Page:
How the Elimination of Minor League Teams Could be Good for Everyone

How the Elimination of Minor League Teams Could be Good for Everyone


How the Elimination of Minor League Teams Could be Good for Everyone


As published by J.J. Cooper and Baseball America as well as other sources, the agreement between Major and minor League Baseball will need to be renegotiated prior to 2021 and one of the aspects up for the consideration is the restructuring of the entire system, eliminating some leagues and teams and changing designations of others to decrease travel time between teams. The immediate reaction that I saw from this now and in the past when such things have been insinuated is the normal one to be expected: “this is change and I don’t like change.”

However, as someone who watches as much minor league baseball as anyone, having too many teams is a problem I’ve long discussed. In addition, the poor pay and poor travel conditions of players has long been newsworthy and can only be  improved by any such change. With that in mind, here are a few ways that such a change could be to the benefit of everyone involved.

What is the Point?

One of the primary worries of the elimination of teams is that minor league teams represent a cheap entertainment option for many small towns. This leads to a huge conflict of interest in some cases, particularly high level minor league teams that charge nearly as much as their big league counterparts for entry. Is the purpose of the team to create future Majoe Leaguers or to win games and attract fans at that level?

While these two things could be done simultaneously, often they are mutually exclusive. If a team is solely focused on producing future MLB players, they won’t care at all about winning at any minor league level. Like in spring training where sometimes you will see a pitcher come out and work on a single pitch for an entire outing, trying to perfect it instead of trying to win, player development doesn’t always coincide with winning every day, but getting better.

For example, if you have two relief pitchers, one with a high ceiling, but prone to poor appearances and another who is reliable, but has no chance at a MLB future, a team who just wants to win would go to the more reliable one, while the team with the focus on development would go with the higher ceiling pitcher more often. Likewise, position changes are much easier if done when there is no pressure to win. If a team is winning with the best player playing short stop, but the MLB already has an All-Star there, there is no reason to risk moving him to second or third.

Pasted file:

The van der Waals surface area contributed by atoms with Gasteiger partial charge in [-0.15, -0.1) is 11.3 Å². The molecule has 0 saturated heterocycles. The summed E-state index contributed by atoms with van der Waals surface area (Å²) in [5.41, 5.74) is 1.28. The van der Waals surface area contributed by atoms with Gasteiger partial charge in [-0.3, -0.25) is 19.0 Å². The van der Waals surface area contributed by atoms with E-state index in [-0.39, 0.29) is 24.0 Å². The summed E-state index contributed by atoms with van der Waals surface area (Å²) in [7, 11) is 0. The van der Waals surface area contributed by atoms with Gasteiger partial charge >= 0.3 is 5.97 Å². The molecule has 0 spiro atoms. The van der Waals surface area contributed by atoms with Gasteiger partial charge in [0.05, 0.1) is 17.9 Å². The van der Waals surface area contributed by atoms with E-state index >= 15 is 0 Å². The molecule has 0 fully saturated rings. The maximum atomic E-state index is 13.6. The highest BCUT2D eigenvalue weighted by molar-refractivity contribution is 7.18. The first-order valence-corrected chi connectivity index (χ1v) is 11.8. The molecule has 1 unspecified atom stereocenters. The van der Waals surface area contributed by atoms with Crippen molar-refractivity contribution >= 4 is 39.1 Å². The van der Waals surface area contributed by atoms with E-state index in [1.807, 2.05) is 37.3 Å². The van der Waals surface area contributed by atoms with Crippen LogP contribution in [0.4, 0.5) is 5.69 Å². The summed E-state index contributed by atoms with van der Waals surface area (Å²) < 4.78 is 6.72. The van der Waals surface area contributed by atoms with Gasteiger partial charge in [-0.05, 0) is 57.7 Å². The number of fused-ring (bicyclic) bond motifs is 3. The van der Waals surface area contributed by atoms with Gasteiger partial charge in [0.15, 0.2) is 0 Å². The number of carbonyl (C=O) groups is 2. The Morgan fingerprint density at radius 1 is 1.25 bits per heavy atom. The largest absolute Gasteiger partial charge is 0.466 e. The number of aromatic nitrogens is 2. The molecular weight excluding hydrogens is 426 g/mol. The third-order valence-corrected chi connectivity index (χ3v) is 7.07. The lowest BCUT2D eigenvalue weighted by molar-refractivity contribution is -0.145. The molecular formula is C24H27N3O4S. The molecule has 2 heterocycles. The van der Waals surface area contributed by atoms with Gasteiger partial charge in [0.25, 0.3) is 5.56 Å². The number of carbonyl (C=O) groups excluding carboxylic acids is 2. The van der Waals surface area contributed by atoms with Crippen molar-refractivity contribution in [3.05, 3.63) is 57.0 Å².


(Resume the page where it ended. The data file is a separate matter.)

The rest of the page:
Using the system I am most familiar with, the Columbus Clippers had a rotation that featured Shao-Ching Chiang, Asher Wojciechowski, Michael Peoples and Mitch Talbot as their four most used starters. They range in age from 25 to 35 and all have exactly a 0% of ever pitching a meaningful inning for the Cleveland Indians in the future (Wojciechowski was released and signed with the Orioles, where he pitched many unmeaningful innings). The Indians have a ton of amazing pitching talent that has major league potential, but these guys aren’t it. They were, however, the best chance the 2019 Clippers had to win.

Development First

The opposite side of this equation are the low level minor teams that are based at development complexes and play either privately (like in extended spring or instructs in Arizona and Florida or the complex league in the Dominican) or publicly, but for free (like the Arizona League and Dominican Summer League) that seem to be safe from this potential culling.

These teams are generally full of future potential and are run out of facilities owned by the team, rather than minor league affiliates owned outside of the organization. These games are 100% about player development with absolutely zero consideration given to fan experience.

I’ve written extensively about Arizona League baseball, its increase in teams in recent years and the effects of the increase. What we have seen is an influx of players that has created an extreme unbalance. College players, who used to skip this level entirely, now have a huge advantage over both high school draft picks and international signings. This essentially makes looking at traditional stats worthless, although the teams are still able to get useful data by looking at metrics like spin rate and exit velocity.